In late January, Oracle announced that the company would stop supporting its ubiquitous Java plug-in, which would be, in developer terminology, "deprecated" in the next version of the Java software development kit, slated for release in 2017.
The announcement comes not as a surprise but a recognition of a trend among browser developers toward removing the ability of third parties to add code—and potentially security flaws—to their software and users' systems. Attackers have often exploited vulnerabilities in the two most popular plug-ins—Java and Adobe's Flash—building attacks into popular hacking tools known as exploit kits.
"With modern browser vendors working to restrict and reduce plugin support in their products, developers of applications that rely on the Java browser plugin need to consider alternative options," Oracle stated in its Jan. 27 announcement.
For two decades, browsers have supported the addition of plug-ins through the use of a standard application programming interface, known as the Netscape Plugin API, or NPAPI. The ability to add plug-ins allowed developers to boost the functionality and interactivity of browsers. Video streaming, interactivity and games all started as plug-ins.
Yet, the hazards posed by bugs introduced by developers and the inconsistent updating of plug-ins by developers and end users leave many systems vulnerable to attack. Browser makers took the first steps to exorcise plug-ins from their software in 2013, when Google and then Mozilla started phasing out support.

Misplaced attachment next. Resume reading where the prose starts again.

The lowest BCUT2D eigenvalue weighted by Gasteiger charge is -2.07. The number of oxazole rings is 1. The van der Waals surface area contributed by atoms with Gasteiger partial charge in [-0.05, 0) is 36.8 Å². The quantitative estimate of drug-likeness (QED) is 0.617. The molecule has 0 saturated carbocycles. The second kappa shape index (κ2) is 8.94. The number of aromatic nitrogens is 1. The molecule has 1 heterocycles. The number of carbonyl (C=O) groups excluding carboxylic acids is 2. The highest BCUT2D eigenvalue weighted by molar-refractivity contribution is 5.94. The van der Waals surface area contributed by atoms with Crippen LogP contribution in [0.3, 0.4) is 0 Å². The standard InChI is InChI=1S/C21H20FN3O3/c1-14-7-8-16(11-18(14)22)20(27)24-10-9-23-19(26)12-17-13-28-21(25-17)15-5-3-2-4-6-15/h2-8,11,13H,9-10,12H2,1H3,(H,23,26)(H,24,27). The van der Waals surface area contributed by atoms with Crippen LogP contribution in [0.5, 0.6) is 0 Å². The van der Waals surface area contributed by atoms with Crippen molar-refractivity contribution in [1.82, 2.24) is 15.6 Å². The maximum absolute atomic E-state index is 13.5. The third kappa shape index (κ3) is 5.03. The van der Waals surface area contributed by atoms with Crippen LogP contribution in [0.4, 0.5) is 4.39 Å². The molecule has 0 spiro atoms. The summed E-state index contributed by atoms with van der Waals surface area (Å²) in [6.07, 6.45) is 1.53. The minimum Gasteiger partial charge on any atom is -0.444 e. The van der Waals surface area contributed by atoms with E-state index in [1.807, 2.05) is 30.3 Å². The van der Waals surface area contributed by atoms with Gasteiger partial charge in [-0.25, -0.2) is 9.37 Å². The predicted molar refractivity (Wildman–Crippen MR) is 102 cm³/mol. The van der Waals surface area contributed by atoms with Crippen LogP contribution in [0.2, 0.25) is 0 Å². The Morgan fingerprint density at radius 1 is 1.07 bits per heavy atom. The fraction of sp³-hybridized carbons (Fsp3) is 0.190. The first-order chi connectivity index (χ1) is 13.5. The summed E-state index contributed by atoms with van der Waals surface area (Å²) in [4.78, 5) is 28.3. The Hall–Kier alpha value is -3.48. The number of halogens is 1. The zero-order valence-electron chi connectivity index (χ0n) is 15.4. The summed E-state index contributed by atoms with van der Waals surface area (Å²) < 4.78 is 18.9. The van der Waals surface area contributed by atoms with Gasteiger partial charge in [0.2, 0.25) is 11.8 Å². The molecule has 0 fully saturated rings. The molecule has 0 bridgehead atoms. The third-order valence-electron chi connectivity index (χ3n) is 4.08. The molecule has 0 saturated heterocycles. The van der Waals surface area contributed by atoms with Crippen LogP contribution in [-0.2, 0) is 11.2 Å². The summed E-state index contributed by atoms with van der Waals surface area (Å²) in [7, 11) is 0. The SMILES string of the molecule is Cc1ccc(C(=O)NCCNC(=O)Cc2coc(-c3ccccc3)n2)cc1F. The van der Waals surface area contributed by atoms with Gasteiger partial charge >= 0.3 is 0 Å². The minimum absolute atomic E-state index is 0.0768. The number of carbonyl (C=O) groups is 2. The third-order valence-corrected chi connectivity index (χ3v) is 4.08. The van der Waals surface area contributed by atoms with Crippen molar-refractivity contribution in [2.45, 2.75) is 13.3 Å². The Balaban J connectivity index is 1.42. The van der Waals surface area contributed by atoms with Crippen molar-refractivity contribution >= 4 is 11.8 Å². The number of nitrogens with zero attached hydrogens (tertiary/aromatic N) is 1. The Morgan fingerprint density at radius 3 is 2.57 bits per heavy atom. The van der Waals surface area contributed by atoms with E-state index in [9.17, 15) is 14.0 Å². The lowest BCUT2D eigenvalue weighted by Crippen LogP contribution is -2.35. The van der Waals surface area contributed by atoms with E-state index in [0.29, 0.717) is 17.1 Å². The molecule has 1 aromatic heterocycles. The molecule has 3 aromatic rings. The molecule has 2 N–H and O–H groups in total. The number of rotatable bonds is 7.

"There will be an immediate benefit in terms of security from closing off access," Christopher Budd, global threat communications manager for security firm Trend Micro, told eWEEK. "But if you take a step back, removing plug-ins is a huge thing in terms of the history of the Internet. This amounts to the era of infinite extensibility for the Web coming to a close."
The major argument against plug-ins is that they allow unvetted code to affect the security of the browser. Each additional software extension requires the user to pay attention to another set of developers and their code bases.
Not only do users have to worry about updating their browser, but they have to worry about whether the developers are properly securing their code, Daniel Veditz, principal security engineer at Mozilla, told eWEEK in an email interview. In 2013, Mozilla issued an update to its browser to make the installation of plug-ins a manual procedure.
"The biggest risk to users is using out-of-date software and as a class, plug-ins have a terrible track record for quickly updating with security fixes—or updating at all," Veditz said. "Users are safer if their exposure to potentially harmful Internet content is limited to a modern browser that focuses on user security and aggressively auto-updates."
In the past, the third-party nature of plug-ins lured browser makers into thinking that the add-on software was not their responsibility, said Trend Micro's Budd, who used to work at Microsoft.
"When I was at Microsoft, when we looked at Java or Adobe, it was a completely different program, totally separate from what we were doing. So it was their thing to take care of and not ours to worry about," he said.